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Google addresses ‘misconceptions’ about Chrome’s encrypted DNS push

Last month, Google announced a plan to encrypt DNS — or DNS over HTTPS (DoH) — in Chrome. In the United States, this was met with criticism from Internet Service Providers for limiting monitoring capabilities, but supported by privacy activists. Google today is pushing back against “misconceptions” regarding its rollout.

Whenever you type a URL into your browser (for example “”), this information is sent to a domain name system (DNS) provider that converts that request into the unique numerical “IP address” (e.g. that identifies websites on the Internet.

The current lack of encryption when browsers make requests to DNS providers means that others could track what sites you’re visiting or maliciously redirect you to another page. Chrome and other browser solutions involve secure DNS connections with DNS-over-HTTPS.

Google starts by noting that it is not changing a user’s DNS provider to its own service. Rather, Chrome is just supporting those secure connections if you’re using a current provider that supports DoH.

Chrome will check if the user’s DNS provider is among a list of participating DoH-compatible providers and if so, it will enable DoH. If the DNS provider is not on the list, Chrome won’t enable DoH and will continue to operate as it does today.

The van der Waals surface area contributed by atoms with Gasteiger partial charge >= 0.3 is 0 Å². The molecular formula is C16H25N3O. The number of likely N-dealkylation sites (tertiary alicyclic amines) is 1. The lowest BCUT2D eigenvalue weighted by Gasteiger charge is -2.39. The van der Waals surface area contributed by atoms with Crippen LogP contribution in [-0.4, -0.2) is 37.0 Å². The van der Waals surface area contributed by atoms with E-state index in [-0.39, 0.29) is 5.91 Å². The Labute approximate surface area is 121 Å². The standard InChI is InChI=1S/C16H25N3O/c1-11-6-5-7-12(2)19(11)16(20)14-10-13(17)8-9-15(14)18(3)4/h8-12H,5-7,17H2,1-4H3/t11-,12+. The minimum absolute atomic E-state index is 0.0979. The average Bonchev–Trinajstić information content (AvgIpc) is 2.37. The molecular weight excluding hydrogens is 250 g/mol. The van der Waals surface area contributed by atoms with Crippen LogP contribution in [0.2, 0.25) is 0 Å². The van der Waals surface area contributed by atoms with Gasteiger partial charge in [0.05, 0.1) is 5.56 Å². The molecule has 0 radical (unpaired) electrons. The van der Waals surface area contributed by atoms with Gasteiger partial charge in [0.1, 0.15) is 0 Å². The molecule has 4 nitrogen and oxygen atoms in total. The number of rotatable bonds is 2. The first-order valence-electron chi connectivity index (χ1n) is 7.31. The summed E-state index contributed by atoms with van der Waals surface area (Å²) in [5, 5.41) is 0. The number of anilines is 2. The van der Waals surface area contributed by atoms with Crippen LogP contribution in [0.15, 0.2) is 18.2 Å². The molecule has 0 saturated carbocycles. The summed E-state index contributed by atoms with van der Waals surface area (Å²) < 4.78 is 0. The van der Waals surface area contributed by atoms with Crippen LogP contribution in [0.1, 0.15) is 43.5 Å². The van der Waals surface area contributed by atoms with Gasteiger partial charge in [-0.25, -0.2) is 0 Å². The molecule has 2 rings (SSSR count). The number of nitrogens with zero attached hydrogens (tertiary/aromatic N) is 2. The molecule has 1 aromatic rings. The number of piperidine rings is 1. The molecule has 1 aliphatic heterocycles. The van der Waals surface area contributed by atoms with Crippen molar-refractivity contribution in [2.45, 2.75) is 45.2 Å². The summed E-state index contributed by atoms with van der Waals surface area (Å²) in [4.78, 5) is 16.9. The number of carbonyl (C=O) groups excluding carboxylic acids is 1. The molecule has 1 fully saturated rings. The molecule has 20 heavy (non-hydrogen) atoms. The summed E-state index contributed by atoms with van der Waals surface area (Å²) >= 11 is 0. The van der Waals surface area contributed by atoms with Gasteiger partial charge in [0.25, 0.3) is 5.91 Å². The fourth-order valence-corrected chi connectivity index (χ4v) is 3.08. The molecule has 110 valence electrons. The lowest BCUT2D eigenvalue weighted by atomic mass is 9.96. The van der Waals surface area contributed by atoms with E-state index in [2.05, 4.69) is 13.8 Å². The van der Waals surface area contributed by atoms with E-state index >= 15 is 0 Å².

Another concern has been how encrypted DNS in Chrome will interfere with parental controls offered by ISPs that block inappropriate websites. There should be no actual impact.

In fact, any existing content controls of your DNS provider, including any protections for children, should remain active. DoH secures the URL data only while it’s in transit between your browser and the DNS provider, so your provider’s malware protection and parental control features will continue to work as they have in the past.

So far, Chrome only has plans to roll out DoH support for 1% of users. Still an “experiment,” Google wants to monitor performance and reliability, while Chrome 79 will offer the ability to opt-out via a new flag: chrome://flags/#dns-over-https.

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Avatar for Abner Li Abner Li

Editor-in-chief. Interested in the minutiae of Google and Alphabet. Tips/talk: